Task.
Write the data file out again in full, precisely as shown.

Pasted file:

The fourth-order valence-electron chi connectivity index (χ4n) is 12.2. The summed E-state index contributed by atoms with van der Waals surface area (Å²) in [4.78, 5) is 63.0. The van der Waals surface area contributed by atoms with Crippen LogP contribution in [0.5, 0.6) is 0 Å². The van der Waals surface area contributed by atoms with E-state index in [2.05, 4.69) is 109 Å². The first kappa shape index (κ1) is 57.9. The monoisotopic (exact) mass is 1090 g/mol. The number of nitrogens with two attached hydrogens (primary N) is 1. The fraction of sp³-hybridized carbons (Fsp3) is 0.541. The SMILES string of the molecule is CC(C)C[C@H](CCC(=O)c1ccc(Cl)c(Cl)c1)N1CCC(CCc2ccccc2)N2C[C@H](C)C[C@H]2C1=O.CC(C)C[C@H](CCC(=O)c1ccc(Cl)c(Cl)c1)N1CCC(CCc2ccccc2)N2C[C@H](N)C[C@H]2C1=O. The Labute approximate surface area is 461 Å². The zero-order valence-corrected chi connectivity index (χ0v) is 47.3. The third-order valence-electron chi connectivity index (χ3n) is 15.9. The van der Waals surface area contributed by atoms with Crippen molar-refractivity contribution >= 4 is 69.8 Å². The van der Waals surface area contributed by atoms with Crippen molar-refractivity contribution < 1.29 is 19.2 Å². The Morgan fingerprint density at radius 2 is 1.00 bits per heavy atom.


The fourth-order valence-electron chi connectivity index (χ4n) is 12.2. The summed E-state index contributed by atoms with van der Waals surface area (Å²) in [4.78, 5) is 63.0. The van der Waals surface area contributed by atoms with Crippen LogP contribution in [0.5, 0.6) is 0 Å². The van der Waals surface area contributed by atoms with E-state index in [2.05, 4.69) is 109 Å². The first kappa shape index (κ1) is 57.9. The monoisotopic (exact) mass is 1090 g/mol. The number of nitrogens with two attached hydrogens (primary N) is 1. The fraction of sp³-hybridized carbons (Fsp3) is 0.541. The SMILES string of the molecule is CC(C)C[C@H](CCC(=O)c1ccc(Cl)c(Cl)c1)N1CCC(CCc2ccccc2)N2C[C@H](C)C[C@H]2C1=O.CC(C)C[C@H](CCC(=O)c1ccc(Cl)c(Cl)c1)N1CCC(CCc2ccccc2)N2C[C@H](N)C[C@H]2C1=O. The Labute approximate surface area is 461 Å². The zero-order valence-corrected chi connectivity index (χ0v) is 47.3. The third-order valence-electron chi connectivity index (χ3n) is 15.9. The van der Waals surface area contributed by atoms with Crippen molar-refractivity contribution >= 4 is 69.8 Å². The van der Waals surface area contributed by atoms with Crippen molar-refractivity contribution < 1.29 is 19.2 Å². The Morgan fingerprint density at radius 2 is 1.00 bits per heavy atom.